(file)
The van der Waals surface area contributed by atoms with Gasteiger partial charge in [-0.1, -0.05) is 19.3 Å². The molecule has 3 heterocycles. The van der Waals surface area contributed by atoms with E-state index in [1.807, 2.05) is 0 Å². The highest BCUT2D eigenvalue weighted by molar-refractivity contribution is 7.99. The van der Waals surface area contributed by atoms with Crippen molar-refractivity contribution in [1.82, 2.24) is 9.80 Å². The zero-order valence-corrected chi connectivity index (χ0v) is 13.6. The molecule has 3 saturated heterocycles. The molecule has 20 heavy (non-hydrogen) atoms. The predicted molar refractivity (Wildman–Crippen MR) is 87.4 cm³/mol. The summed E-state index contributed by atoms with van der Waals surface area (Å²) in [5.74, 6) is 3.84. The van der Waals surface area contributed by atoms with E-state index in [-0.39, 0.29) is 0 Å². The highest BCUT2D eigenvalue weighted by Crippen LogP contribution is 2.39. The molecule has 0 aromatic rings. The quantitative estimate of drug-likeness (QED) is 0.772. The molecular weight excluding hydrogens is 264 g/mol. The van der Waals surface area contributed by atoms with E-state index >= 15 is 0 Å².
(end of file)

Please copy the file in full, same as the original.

The van der Waals surface area contributed by atoms with Gasteiger partial charge in [-0.1, -0.05) is 19.3 Å². The molecule has 3 heterocycles. The van der Waals surface area contributed by atoms with E-state index in [1.807, 2.05) is 0 Å². The highest BCUT2D eigenvalue weighted by molar-refractivity contribution is 7.99. The van der Waals surface area contributed by atoms with Crippen molar-refractivity contribution in [1.82, 2.24) is 9.80 Å². The zero-order valence-corrected chi connectivity index (χ0v) is 13.6. The molecule has 3 saturated heterocycles. The molecule has 20 heavy (non-hydrogen) atoms. The predicted molar refractivity (Wildman–Crippen MR) is 87.4 cm³/mol. The summed E-state index contributed by atoms with van der Waals surface area (Å²) in [5.74, 6) is 3.84. The van der Waals surface area contributed by atoms with E-state index in [-0.39, 0.29) is 0 Å². The highest BCUT2D eigenvalue weighted by Crippen LogP contribution is 2.39. The molecule has 0 aromatic rings. The quantitative estimate of drug-likeness (QED) is 0.772. The molecular weight excluding hydrogens is 264 g/mol. The van der Waals surface area contributed by atoms with E-state index >= 15 is 0 Å².